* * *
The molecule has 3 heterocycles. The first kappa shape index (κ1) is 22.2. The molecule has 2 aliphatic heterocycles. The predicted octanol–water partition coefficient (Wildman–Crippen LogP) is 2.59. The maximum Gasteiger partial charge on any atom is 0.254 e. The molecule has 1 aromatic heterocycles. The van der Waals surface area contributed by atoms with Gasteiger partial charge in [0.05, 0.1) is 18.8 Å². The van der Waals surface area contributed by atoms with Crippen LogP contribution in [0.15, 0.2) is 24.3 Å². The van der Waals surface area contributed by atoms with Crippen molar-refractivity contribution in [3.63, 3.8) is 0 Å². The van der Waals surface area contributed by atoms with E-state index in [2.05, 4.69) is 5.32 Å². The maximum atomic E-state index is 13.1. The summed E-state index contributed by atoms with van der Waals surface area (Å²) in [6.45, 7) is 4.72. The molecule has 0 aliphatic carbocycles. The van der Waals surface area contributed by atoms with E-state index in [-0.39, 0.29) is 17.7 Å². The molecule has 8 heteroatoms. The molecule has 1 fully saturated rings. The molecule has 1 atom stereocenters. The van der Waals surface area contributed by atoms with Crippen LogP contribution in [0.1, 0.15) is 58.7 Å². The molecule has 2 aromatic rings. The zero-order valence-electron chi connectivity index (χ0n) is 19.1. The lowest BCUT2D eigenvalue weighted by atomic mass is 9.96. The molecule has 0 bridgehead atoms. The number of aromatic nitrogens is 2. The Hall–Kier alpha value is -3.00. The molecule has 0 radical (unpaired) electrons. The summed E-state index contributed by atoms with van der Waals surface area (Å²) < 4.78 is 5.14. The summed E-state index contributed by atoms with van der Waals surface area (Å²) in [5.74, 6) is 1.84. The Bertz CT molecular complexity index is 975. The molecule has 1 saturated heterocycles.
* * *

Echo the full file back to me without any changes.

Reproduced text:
The molecule has 3 heterocycles. The first kappa shape index (κ1) is 22.2. The molecule has 2 aliphatic heterocycles. The predicted octanol–water partition coefficient (Wildman–Crippen LogP) is 2.59. The maximum Gasteiger partial charge on any atom is 0.254 e. The molecule has 1 aromatic heterocycles. The van der Waals surface area contributed by atoms with Gasteiger partial charge in [0.05, 0.1) is 18.8 Å². The van der Waals surface area contributed by atoms with Crippen LogP contribution in [0.15, 0.2) is 24.3 Å². The van der Waals surface area contributed by atoms with Crippen molar-refractivity contribution in [3.63, 3.8) is 0 Å². The van der Waals surface area contributed by atoms with E-state index in [2.05, 4.69) is 5.32 Å². The maximum atomic E-state index is 13.1. The summed E-state index contributed by atoms with van der Waals surface area (Å²) in [6.45, 7) is 4.72. The molecule has 0 aliphatic carbocycles. The van der Waals surface area contributed by atoms with E-state index in [-0.39, 0.29) is 17.7 Å². The molecule has 8 heteroatoms. The molecule has 1 fully saturated rings. The molecule has 1 atom stereocenters. The van der Waals surface area contributed by atoms with Crippen LogP contribution in [0.1, 0.15) is 58.7 Å². The molecule has 2 aromatic rings. The zero-order valence-electron chi connectivity index (χ0n) is 19.1. The lowest BCUT2D eigenvalue weighted by atomic mass is 9.96. The molecule has 0 bridgehead atoms. The number of aromatic nitrogens is 2. The Hall–Kier alpha value is -3.00. The molecule has 0 radical (unpaired) electrons. The summed E-state index contributed by atoms with van der Waals surface area (Å²) < 4.78 is 5.14. The summed E-state index contributed by atoms with van der Waals surface area (Å²) in [5.74, 6) is 1.84. The Bertz CT molecular complexity index is 975. The molecule has 1 saturated heterocycles.